Say Ahhhhrrrfff!

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No, this post isn’t about human health. We’re targeting your fur babies with this one. Sometimes they feel a little “meh.” Not having a grasp of feline or canine verbiage, we’re often at a loss for how to help.

We just came across a great article from Dr. Patty Khuly, which can give you some insight into your pet’s own way of trying to get their message across. Khuly’s top 10 things you can discern from your pet’s behavior:

1. I hurt. Pain is probably the No. 1 thing your pet won’t communicate directly. Sure, she may limp, chew funny or shake her head, but whining, crying and carrying on (like we humans would) isn’t her MO. Slowing down, taking the stairs more tentatively, being reluctant to jump and struggling to rise are more than likely signs of true pain — not just “old age.”

2. I’m scared. When pets get aggressive, owners often assume their pets are acting out because they’re being dominant, angry or just pain bratty. But the truth is often much simpler: They may be just plain scared. And fear must be dealt with differently — far more carefully — than other kinds of aggression. It sometimes calls for the assistance of a certified trainer or veterinary behaviorist.

3. I’m pissed off. I know it’s a vulgar thing to say, but there you have it. Cats, especially, are prone to getting PO’ed when things don’t go their way. While there can certainly be an underlying medical condition behind litterbox avoidance, it can also be a sign of pent-up resentments in kitties, especially if they don’t agree with your choice of litter or have a bone to pick with the litterbox cleaning schedule.

4. I resent my housemate. Both dogs and cats can be jealous creatures. And cats are extraordinarily territorial by nature. But the signs that things are amiss between dogs and dogs or cats and cats can be incredibly subtle. So subtle that you’ll easily miss them — until it’s too late, of course, and altercations ensue. Start this conversation with your veterinarian, but this may be another instance where a certified trainer or veterinary behaviorist might be in order.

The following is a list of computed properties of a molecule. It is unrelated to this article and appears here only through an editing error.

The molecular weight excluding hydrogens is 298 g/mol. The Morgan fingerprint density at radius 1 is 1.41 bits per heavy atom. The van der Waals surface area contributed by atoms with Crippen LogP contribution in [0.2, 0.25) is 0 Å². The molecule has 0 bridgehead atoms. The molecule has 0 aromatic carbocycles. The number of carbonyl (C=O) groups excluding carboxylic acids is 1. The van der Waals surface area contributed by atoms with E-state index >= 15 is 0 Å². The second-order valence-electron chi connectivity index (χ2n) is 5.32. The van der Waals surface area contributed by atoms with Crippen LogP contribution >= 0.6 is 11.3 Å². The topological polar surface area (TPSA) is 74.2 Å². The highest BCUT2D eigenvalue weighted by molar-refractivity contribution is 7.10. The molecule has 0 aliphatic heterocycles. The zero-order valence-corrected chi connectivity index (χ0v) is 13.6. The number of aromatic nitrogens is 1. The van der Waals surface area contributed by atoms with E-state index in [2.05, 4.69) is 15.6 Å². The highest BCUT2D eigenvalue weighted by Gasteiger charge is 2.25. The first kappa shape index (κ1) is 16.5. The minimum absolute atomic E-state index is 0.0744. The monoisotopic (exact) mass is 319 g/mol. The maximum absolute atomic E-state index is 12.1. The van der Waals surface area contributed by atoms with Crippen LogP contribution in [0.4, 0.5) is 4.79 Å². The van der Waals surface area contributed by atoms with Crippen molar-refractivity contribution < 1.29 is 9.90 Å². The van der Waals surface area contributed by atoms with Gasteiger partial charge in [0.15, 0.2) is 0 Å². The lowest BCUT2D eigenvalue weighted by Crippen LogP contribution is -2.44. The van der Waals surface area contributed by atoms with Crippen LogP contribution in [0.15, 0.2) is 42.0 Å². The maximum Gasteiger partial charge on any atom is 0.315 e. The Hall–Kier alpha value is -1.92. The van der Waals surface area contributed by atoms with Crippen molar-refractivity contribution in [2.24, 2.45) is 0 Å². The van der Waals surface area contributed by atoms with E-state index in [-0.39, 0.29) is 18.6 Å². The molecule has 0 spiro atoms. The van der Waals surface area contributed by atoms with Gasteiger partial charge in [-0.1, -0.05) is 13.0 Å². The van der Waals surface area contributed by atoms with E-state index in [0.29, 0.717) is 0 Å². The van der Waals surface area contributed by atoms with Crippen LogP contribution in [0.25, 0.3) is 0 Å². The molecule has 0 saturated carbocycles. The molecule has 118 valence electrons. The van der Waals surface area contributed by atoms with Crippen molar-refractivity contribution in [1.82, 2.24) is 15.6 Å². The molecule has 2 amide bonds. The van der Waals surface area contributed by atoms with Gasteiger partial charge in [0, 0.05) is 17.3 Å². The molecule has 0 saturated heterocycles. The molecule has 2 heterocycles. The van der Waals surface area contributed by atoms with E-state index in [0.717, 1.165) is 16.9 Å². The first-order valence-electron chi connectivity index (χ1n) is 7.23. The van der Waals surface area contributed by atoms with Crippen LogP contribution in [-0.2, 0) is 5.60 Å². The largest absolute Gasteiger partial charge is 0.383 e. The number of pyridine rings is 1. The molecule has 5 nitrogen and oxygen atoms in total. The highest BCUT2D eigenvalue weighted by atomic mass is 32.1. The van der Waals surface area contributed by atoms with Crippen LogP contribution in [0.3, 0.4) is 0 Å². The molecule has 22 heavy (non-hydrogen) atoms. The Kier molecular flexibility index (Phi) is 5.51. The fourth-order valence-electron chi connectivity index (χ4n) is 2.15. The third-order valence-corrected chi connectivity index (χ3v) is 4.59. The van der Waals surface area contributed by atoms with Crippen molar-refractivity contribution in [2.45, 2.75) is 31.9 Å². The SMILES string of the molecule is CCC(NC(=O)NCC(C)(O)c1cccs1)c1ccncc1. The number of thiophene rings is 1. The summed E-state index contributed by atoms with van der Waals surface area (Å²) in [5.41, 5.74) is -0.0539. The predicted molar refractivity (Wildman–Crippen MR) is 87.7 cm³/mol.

5. I need to lose weight. If there’s one subject most owners tend to overlook, it’s obesity. In fact, most of my clients are shocked when I tell them their pets are easily 20 to 50 percent overweight. Now, your pets may not want to eat less, but they certainly don’t want to feel the effects that excess poundage brings.

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6. I need more exercise. This is a corollary to No. 5, but it deserves its own line item on this list. That’s because dogs and cats who get regular exercise are not only more likely to be leaner, they also tend to be happier. Promoting exercise is a key goal of environmental enrichment, after all.

7. I’m sick. As with pain, dogs and cats are masters of masquerade when it comes to illness. Cats are especially proficient at this kind of obfuscation. Indeed, unless you’re really, really careful about watching their every move (appetite and litterbox activities, especially), you might not catch a critical issue until it’s well under way.

8. I need to be socialized. It’s not just puppies; cats need to be socialized, too. In fact, poor socialization is the No. 1 reason pets become fearful. (Abuse is a far less common cause for fear aggression, but it’s one many pet owners mistakenly assume is to blame.)

Trouble is, the optimal socialization window for pets is both early and brief. Start this conversation with your veterinarian, who may refer you to a certified pet trainer or veterinary behaviorist to address how your pet’s socialization can be best accomplished.

9. I need a professional trainer. Training is not just for puppies! And training is not just for dogs who misbehave. Training is forever. Some dogs might even benefit from working with a certified trainer who can hook you up with Canine Good Citizen or therapy pet status and other niceties, including training for athletic endeavors, if your pet is so inclined. Not only is it intellectually stimulating, it’s also great for your relationship with your pet.

Now, training your cat? That’s a whole ’nother story — but it’s possible.

10. I need pet insurance! Pet insurance is a must! Without pet insurance, you might not be able to do what’s best for your pets. Consider my recent bill at the board-certified veterinary dentist: Would you be able to pay $6,000 for two root canals? I’m guessing some of you wouldn’t. Hate to say it, but some owners might leave their dogs in pain or simply extract teeth that have an important function (for $1,500-$2,000) if they couldn’t afford it.

**Many thanks to Pet Health News and Blue Cross Pet Hospital for sharing this important pet information.

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